Opinion

Deaglán de Bréadún: Maybe Bernadette should be encouraged to run for president?

Bernadette McAliskey standing at Free Derry Corner across from a mural where she is depicted in a scene from the 'Battle of The Bogside' in the city in August 1969. Picture by Margaret McLaughlin
Bernadette McAliskey standing at Free Derry Corner across from a mural where she is depicted in a scene from the 'Battle of The Bogside' in the city in August 1969. Picture by Margaret McLaughlin Bernadette McAliskey standing at Free Derry Corner across from a mural where she is depicted in a scene from the 'Battle of The Bogside' in the city in August 1969. Picture by Margaret McLaughlin

ALMOST on a daily basis in Dublin I pass some building associated with Michael Collins.

He was "on the run" in the city from 1918 to '21 and it is said he never slept more than one night in the same house.

Inevitably, the places that have the most impact are the ones where 15 people, the majority of them suspected British agents, were shot dead or fatally wounded on Dublin's Bloody Sunday, November 21 1920.

Collins was the driving force behind the assassinations. Later the same day, British forces responded with an attack on a Gaelic football match in Croke Park, resulting in 14 deaths, including two persons crushed as they tried to escape.

Just over a year later, on December 6 1921, Collins and others signed the Anglo-Irish Treaty with the British government, which granted a degree of self-rule to 26 of Ireland's 32 counties.

It wasn't enough for some of the rebels and a civil war erupted, leading to the death of "The Big Fellow" during an ambush by anti-Treatyites on August 22 1922.

The centenary of his death included a history-making occasion where Micheál Martin, Taoiseach and leader of Fianna Fáil, which was founded by anti-Treatyites, joined with Leo Varadkar, Tánaiste and leader of pro-Treaty Fine Gael (successor to Cumann na nGaedheal), jointly honoured the memory of Collins in a ceremony at Béal na Bláth, County Cork, where he was killed.

Interestingly, I have seen little or no questioning lately of the methods used by Collins and his associates in their struggle against British rule. This contrasts with the controversy over Sinn Féin vice-president Michelle O'Neill's comment in relation to republican paramilitary violence during the northern Troubles, where she told the BBC's Mark Carruthers: “I think at the time there was no alternative, but now thankfully we have an alternative to conflict, and that is the Good Friday Agreement."

She was speaking on a Radio Ulster Red Lines podcast. Another interesting conversation in the series took place more recently with Bernadette McAliskey, née Devlin, which brought back memories of a newspaper interview I myself conducted with the former Mid-Ulster MP in mid-1984.

Three-and-a-half years beforehand, on January 16 1981, the Ulster Defence Association attacked her home outside Coalisland. She was shot eight times in the the back and her husband, Michael, also received bullet wounds as he tried to block the doorway.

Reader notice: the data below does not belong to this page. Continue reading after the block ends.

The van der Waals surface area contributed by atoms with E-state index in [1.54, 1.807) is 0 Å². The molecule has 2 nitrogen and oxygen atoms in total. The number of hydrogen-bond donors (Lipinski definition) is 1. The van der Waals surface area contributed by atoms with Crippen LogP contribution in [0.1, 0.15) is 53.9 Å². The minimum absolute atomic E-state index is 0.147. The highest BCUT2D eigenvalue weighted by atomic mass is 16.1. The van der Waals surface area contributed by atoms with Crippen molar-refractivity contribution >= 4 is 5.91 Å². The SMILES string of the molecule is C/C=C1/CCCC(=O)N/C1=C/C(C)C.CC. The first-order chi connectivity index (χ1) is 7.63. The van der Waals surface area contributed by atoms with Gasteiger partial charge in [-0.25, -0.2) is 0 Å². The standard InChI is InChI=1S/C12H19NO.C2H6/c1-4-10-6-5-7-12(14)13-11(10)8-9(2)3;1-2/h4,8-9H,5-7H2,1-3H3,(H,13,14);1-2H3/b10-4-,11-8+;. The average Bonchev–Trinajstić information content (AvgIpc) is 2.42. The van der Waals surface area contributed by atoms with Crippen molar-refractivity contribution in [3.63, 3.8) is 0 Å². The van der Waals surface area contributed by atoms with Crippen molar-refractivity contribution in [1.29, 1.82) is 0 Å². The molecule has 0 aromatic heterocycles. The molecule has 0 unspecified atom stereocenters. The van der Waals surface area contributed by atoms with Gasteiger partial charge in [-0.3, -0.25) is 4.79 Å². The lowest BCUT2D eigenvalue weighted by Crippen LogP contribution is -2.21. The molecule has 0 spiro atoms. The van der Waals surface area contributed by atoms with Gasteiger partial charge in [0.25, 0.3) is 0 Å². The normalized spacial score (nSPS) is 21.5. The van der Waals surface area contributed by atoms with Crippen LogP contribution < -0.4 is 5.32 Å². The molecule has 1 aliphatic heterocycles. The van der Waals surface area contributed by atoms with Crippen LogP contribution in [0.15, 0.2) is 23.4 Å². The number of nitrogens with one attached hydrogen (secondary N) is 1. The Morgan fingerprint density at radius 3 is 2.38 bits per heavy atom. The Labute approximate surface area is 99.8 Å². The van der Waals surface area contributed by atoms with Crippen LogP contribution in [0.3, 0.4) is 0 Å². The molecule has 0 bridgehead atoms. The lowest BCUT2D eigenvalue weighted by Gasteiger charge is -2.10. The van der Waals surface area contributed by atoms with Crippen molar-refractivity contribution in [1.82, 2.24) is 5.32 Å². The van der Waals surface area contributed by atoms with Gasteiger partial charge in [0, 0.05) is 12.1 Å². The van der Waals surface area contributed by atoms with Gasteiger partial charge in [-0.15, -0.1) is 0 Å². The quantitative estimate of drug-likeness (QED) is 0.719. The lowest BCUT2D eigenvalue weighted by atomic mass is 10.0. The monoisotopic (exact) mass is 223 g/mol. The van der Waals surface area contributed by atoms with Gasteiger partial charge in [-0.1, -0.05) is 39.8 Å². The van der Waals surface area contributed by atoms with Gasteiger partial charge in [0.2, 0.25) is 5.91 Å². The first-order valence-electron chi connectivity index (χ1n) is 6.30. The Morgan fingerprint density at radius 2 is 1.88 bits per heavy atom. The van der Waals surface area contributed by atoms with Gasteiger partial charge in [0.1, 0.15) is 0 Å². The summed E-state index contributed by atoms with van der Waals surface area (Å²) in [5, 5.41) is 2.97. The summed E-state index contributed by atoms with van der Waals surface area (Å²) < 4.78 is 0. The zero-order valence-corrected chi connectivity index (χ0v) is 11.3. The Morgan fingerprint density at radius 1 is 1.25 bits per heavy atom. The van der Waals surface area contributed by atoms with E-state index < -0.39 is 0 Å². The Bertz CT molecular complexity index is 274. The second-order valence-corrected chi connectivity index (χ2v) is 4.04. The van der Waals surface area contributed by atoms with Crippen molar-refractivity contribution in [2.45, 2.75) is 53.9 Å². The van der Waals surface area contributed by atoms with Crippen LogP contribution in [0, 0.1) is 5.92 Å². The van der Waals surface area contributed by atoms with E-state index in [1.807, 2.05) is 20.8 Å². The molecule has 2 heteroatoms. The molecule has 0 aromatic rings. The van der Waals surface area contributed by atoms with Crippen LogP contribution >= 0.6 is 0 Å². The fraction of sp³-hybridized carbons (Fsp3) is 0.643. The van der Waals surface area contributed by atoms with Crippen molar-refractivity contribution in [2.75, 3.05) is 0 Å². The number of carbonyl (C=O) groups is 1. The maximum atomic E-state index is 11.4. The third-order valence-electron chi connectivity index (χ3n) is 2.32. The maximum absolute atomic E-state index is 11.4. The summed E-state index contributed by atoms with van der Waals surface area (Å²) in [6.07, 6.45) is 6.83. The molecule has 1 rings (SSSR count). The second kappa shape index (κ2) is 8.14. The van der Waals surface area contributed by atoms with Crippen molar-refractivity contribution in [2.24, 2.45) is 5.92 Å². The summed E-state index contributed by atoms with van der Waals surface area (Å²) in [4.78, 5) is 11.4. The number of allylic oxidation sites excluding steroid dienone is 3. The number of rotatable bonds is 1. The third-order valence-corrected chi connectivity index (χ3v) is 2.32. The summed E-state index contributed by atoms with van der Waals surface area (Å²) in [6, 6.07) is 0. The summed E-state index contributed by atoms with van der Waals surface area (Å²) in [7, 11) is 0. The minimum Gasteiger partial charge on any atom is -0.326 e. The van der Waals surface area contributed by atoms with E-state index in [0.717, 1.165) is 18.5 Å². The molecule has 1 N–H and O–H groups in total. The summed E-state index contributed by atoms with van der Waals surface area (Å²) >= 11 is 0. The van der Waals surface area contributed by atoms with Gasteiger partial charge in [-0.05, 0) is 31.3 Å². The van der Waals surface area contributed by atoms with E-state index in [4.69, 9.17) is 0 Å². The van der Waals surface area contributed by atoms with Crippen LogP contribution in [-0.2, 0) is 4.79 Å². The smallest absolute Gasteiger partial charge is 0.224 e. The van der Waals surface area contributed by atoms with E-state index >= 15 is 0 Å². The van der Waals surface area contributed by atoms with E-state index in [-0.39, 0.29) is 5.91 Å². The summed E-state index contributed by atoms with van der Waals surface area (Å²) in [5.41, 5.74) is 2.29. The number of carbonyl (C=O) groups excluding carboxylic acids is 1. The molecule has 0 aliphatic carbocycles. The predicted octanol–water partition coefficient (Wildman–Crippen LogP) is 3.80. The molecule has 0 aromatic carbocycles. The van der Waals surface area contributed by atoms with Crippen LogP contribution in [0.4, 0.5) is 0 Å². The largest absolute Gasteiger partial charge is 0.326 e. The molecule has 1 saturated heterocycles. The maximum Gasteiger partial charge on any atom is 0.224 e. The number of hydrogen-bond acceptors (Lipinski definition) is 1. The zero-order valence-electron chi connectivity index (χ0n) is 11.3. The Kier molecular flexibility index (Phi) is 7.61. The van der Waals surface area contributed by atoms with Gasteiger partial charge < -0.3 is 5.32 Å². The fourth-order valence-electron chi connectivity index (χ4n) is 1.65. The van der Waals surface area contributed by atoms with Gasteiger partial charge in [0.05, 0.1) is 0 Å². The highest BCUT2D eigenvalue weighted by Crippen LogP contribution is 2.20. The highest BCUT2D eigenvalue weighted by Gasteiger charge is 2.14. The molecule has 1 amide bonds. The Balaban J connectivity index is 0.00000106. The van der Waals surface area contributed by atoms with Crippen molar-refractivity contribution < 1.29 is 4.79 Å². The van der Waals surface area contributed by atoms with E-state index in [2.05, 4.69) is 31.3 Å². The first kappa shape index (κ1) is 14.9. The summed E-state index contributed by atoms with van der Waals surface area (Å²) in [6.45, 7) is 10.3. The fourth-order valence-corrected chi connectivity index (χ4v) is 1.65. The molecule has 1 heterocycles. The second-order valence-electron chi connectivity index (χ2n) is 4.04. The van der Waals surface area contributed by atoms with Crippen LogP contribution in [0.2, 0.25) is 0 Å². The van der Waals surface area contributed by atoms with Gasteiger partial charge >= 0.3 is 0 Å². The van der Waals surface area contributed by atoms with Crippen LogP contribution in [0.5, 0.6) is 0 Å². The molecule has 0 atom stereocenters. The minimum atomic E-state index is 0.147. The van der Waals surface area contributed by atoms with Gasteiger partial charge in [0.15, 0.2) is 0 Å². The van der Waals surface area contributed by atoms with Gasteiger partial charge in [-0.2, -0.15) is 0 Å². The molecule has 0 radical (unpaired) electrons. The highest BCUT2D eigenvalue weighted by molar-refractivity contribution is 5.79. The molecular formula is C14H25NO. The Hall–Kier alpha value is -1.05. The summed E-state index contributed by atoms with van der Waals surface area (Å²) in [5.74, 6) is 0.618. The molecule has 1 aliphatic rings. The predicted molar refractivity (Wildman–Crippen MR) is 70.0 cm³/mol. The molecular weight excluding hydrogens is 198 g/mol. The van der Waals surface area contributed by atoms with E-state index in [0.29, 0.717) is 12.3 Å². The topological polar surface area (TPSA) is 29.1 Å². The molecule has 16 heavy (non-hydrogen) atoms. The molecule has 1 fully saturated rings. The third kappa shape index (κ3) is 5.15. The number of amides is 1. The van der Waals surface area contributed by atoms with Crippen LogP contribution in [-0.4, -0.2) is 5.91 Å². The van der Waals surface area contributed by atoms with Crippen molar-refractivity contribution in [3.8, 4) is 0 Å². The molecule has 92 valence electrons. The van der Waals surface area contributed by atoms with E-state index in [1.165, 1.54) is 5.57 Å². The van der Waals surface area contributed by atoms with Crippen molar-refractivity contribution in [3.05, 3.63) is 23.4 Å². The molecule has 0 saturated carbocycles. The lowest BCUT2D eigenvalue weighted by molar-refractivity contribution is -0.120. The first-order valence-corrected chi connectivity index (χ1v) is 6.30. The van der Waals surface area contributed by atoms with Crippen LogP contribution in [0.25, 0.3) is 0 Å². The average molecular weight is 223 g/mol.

As they left the scene, the loyalist attackers were arrested by members of the Parachute Regiment, well-known for its Bloody Sunday role in Derry. Bernadette said the Paras provided her with no medical assistance but called in the Argyll and Sutherland Highlanders. The couple were taken to hospital where they were operated on by a military surgeon.

Freely acknowledging that this individual had saved her life, she went on to say that "only for the British Army presence in the north, I wouldn't have been shot in the first place".

The surgeon is identified in my Irish Times article and, when I conducted an online search this week, it emerged that a person of that name, Campbell MacFarlane (1941-2006), had served with the Royal Army Medical Corps.

It would appear that Bernadette was not alone in benefiting from the skills of a person of deep humanity, because the website of the Royal College of Surgeons of England tells us that: "In Northern Ireland he performed life-saving surgery not only on soldiers but also on members of the Irish Republican Army (IRA)."

At the time of my interview, Bernadette had stood in half-a-dozen parliamentary elections north and south of the border, as well as running for the European Parliament in 1979. She won a seat in the House of Commons in 1969 where she famously slapped Conservative Home Secretary Reginald Maudling in the face after the Bloody Sunday massacre in 1972.

She told me 12 years later: "I never had any illusions in parliament and was always very conscious of its limitations. But from the declaring of the election until the counting of votes, you are able to focus on political issues and argue basic political ideology."

In that context, I note that the second and final term of Michael D Higgins as President of Ireland comes to an end in November 2025.

Although Sinn Féin have been doing well in the opinion polls, the party might think twice about running a candidate next time, given how badly the 2018 contest went for them.

Maybe Bernadette should be encouraged to run as an independent – it would certainly make for an interesting campaign.